• Pricing – local producers sometimes cannot compete on the cost of goods
    • Menu price- because of the higher food cost of local products, the menu price is higher which can limit customer traffic
    • Quality – many issues can affect the quality of a product… bottom line is that a good chef is going to choose quality product over local product (who cares if it’s local but the product is garbage?)
    • Quantity – can the vendor produce enough quantity for the restaurant
    • Availability – is the product consistently available
    • Transportation – does the vendor deliver 5 or 6 days a week
    • Reliability – if I order it will I get it when you say I will… a chef’s menu relies upon dependability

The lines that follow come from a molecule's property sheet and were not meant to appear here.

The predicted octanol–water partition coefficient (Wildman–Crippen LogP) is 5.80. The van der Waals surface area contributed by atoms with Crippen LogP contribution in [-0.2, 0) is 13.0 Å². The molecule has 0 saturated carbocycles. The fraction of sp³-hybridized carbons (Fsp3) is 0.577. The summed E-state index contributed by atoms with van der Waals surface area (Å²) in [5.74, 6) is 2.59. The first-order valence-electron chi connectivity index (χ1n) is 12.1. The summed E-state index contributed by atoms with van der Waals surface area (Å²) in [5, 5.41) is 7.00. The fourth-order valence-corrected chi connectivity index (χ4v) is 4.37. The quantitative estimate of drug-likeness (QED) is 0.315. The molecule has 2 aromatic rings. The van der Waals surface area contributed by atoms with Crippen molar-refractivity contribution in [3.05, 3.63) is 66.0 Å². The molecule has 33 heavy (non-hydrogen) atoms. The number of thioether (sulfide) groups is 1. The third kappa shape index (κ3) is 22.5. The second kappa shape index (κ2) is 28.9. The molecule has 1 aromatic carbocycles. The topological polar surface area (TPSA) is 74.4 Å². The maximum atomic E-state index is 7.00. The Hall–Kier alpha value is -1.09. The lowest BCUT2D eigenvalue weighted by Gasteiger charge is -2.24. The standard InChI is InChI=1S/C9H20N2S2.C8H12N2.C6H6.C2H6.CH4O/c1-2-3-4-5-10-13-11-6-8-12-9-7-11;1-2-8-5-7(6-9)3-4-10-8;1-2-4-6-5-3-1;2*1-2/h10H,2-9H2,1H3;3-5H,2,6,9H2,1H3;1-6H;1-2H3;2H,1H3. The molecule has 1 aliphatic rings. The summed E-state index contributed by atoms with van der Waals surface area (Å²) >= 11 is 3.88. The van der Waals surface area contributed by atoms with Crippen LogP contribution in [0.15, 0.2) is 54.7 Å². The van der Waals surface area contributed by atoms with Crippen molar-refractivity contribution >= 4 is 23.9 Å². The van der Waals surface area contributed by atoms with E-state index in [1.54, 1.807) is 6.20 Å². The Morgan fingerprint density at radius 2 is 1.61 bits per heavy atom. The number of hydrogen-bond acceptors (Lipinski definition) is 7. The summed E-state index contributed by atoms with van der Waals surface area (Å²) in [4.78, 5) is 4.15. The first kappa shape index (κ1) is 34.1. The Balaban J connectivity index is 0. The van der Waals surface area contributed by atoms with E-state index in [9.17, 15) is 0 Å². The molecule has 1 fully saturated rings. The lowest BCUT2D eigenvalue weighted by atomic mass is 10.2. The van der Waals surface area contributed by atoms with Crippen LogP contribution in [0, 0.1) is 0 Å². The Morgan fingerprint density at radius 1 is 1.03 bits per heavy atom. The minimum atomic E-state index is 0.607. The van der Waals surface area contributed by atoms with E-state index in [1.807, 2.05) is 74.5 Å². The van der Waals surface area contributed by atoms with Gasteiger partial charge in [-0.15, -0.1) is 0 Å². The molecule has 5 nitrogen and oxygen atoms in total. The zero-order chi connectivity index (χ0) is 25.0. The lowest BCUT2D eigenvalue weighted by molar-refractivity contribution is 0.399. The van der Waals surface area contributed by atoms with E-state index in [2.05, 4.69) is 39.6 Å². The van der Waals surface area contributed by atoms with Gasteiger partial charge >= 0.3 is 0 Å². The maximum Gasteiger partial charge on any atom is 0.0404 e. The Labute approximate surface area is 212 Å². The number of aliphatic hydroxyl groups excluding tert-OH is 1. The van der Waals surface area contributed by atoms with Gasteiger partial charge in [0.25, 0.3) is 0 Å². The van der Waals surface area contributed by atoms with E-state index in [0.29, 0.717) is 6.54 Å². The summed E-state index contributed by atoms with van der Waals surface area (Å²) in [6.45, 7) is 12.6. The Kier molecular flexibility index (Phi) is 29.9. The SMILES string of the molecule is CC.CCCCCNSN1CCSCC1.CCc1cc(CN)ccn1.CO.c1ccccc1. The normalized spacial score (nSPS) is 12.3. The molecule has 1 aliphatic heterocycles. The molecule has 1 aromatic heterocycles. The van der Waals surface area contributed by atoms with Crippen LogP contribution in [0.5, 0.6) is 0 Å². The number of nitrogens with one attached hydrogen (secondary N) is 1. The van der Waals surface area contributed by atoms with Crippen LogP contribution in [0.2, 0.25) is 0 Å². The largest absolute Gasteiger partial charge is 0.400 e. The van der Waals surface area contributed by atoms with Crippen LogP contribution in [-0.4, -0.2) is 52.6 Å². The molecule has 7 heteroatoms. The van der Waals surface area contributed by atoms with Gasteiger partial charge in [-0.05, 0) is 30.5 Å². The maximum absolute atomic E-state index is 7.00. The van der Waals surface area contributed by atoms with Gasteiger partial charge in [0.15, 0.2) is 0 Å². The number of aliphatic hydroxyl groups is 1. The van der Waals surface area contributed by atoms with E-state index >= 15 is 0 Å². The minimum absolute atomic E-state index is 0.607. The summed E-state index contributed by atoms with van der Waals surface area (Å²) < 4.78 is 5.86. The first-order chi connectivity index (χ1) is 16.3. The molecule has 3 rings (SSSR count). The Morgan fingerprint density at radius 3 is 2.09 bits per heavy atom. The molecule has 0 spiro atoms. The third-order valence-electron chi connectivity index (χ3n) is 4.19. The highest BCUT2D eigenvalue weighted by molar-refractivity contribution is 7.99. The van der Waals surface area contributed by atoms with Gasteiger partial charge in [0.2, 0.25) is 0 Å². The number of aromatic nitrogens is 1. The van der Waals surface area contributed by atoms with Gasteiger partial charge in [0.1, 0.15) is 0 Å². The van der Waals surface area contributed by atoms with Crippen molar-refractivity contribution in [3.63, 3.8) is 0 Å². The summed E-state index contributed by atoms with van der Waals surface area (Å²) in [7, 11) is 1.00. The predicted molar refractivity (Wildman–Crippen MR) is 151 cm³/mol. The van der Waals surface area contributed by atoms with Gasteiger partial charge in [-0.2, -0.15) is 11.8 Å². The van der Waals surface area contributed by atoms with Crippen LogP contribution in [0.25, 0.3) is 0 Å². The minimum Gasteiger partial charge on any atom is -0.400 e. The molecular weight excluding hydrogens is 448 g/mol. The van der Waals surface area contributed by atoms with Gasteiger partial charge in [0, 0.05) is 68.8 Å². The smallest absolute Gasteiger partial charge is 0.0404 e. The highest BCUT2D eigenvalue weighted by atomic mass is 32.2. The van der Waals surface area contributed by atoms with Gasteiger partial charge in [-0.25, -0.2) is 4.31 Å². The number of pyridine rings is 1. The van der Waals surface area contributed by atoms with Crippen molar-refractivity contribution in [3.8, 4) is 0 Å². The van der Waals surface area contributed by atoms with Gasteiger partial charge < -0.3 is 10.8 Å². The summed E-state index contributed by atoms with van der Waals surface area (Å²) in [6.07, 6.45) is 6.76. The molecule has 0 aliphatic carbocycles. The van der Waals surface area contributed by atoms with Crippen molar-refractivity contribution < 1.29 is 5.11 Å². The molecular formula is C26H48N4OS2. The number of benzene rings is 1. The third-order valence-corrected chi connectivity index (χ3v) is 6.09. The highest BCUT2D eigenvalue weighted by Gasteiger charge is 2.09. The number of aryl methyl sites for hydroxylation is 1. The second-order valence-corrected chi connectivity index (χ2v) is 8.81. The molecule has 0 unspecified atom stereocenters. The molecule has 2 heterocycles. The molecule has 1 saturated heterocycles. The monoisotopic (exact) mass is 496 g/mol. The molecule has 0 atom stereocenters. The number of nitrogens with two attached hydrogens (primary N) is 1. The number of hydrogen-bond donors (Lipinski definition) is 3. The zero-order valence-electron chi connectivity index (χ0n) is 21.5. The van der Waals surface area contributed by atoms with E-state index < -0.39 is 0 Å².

• Insurance – if your spinach is responsible for an E. coli outbreak do you have the resources to deal with the fallout
    One good solution for sourcing local ingredients from an array of farmers and vendor is to us a vendor such as Charliies Produce (West Coast). They have programs set-up which support local farmers and make it possible to source as much variety as possible from local farmers while being a “one stop shop” for chefs. This allows a chef to get much of his/her seasonal ingredients close to home, support local farms, and assuage the above mentioned concerns.